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Proposed nuclear plant near Malibu generates controversy

Proposed nuclear plant near Malibu generates controversy

May 13, 1965: Shown is a model of a nuclear power plant proposed for the Malibu coast at Corral Canyon.

The model for a proposed nuclear power plant near Malibu shows the surrounding area, including a golf course projected to be developed by the Los Angeles Department of Water and Power. This photo appeared in the June 21, 1965, edition of the Los Angeles Times.

The plant, first proposed in 1963, was cancelled in 1970.

In a June 14, 2005, article headlined “Still Generating Controversy”, writer Bob Pool gave this overview of the 1960s project:

In 1963, Los Angeles officials proposed building a San Onofre-style atomic generating plant in Corral Canyon as a solution to the fast-growing city’s need for more electricity.

DWP engineers viewed nuclear power as the perfect solution to a looming electricity shortage. The Corral Canyon plant would be larger than any atomic plant in existence and would have the capacity to generate enough power for every home, office and factory in Los Angeles for four hours a day, the agency predicted.

Unlike oil- and coal-powered generating stations, the atomic plant would be pollution-free and would not contribute to the smog that was blanketing Los Angeles almost daily.

Corral Canyon’s isolation was another plus.

The atomic plant would be tucked between hillsides at the bottom of a deep ravine. Seawater pumped from pipes buried under Pacific Coast Highway and the beach and extending half a mile into the ocean would cool the reactor.

The plant’s electricity would be carried into Los Angeles by a line of steel transmission towers constructed across the Santa Monica Mountains through Calabasas and connected to the DWP’s existing electric grid in the San Fernando Valley.

The deal sounded sweet to Los Angeles officials for other reasons as well.

The federal Atomic Energy Commission was willing to classify the Corral Canyon reactor as a nuclear power demonstration project. As such, the commission would pay up to $8 million for the design of the plant and would waive fuel-use charges of up to another $8.2 million.

City officials thought at first that the atomic plant plan would sail through federal and local reviews. In 1963, they entered into a tentative agreement with the Westinghouse Corp. to buy the generating equipment. The Atomic Energy Commission named a Boston company to design and build the reactor. Officials announced that the plant would be completed by 1967.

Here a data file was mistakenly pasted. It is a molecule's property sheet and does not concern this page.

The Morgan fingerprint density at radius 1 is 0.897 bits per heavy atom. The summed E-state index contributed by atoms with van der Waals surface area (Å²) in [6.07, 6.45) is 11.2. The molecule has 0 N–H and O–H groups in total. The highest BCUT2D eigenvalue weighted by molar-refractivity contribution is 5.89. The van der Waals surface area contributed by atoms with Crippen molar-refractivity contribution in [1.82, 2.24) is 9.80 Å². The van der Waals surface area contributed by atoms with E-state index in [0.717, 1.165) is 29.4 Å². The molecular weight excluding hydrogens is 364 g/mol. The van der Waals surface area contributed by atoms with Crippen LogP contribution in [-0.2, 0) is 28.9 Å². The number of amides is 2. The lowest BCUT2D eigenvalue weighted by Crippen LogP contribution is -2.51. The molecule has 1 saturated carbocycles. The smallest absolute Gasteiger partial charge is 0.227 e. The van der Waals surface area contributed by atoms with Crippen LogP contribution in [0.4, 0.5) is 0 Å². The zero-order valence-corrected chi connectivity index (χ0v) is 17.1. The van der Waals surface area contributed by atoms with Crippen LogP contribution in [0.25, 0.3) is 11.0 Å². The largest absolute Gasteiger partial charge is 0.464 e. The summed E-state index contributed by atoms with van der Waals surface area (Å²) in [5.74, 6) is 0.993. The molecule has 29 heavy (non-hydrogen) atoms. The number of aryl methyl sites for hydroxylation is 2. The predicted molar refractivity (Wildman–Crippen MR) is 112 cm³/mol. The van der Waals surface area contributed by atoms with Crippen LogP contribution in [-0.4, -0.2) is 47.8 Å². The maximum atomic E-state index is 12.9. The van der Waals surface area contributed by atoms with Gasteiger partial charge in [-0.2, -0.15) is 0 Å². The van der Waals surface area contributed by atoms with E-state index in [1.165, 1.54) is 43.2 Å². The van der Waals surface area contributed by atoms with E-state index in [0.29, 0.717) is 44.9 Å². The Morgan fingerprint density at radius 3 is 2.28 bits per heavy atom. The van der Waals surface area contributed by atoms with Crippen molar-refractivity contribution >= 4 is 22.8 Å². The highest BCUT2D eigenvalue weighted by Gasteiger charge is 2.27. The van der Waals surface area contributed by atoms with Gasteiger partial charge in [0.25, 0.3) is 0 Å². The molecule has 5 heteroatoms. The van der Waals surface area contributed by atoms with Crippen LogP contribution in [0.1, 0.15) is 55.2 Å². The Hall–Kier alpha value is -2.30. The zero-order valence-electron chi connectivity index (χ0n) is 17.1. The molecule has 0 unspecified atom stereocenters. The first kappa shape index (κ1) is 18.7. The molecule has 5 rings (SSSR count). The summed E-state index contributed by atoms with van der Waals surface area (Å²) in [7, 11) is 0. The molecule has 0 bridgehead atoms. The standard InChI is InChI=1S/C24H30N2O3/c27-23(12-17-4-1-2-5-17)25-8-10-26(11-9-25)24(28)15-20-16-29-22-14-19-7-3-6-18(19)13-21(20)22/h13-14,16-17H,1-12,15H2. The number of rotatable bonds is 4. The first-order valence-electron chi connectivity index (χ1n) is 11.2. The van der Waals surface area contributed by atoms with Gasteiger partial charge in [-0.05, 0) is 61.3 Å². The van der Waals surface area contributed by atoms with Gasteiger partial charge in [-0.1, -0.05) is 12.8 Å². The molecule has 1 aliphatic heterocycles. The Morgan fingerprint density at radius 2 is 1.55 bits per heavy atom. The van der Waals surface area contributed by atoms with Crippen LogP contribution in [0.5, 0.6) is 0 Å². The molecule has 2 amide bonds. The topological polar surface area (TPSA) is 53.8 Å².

But the proposal quickly caused a furor in Malibu, helping galvanize a fledgling environmental movement, leading to the creation of a vast network of public parkland and land-development restrictions throughout the Santa Monica Mountains — including Corral Canyon.

Malibu celebrities joined in public hearings conducted by Los Angeles County to complain that the coastal area was seismically active.

The thought of a nuclear plant up the road from her beachfront home “makes my hair stand on end,” actress Angela Lansbury told the county’s Planning Commission. “The two words ‘atomic energy’ are the most horror-packed words in the English language. We have harnessed it, but as long as there is a margin for error, I don’t think the few in Malibu should be sacrificed for the many.”

Singer Frankie Laine cited an incident involving a leaking truck at an Idaho nuclear plant that forced officials to dig up a street and bury the contaminated pavement.

In 1970, after six years of debate and dozens of conflicting geology reports over the canyon’s safety, the city quietly dropped an option to buy nearly $100 million worth of equipment that would have launched the first 490,000-kilowatt phase of the atomic plant project. …

REACTOR SITE-Three members of the Atomic Energy Commission Safety and Licensing Board inspect site of proposed nuclear reactor power plant in Coral Canyon, Malibu. They are, from left, Dr. Lawrence Quarles, Hood Worthington and Samuel Jensch. They are holding hearing in Santa Monica this week. This photo appeared in the March 25, 1965 Los Angeles Times Westside Edition. Credit: Los Angeles Times Archive/UCLA.

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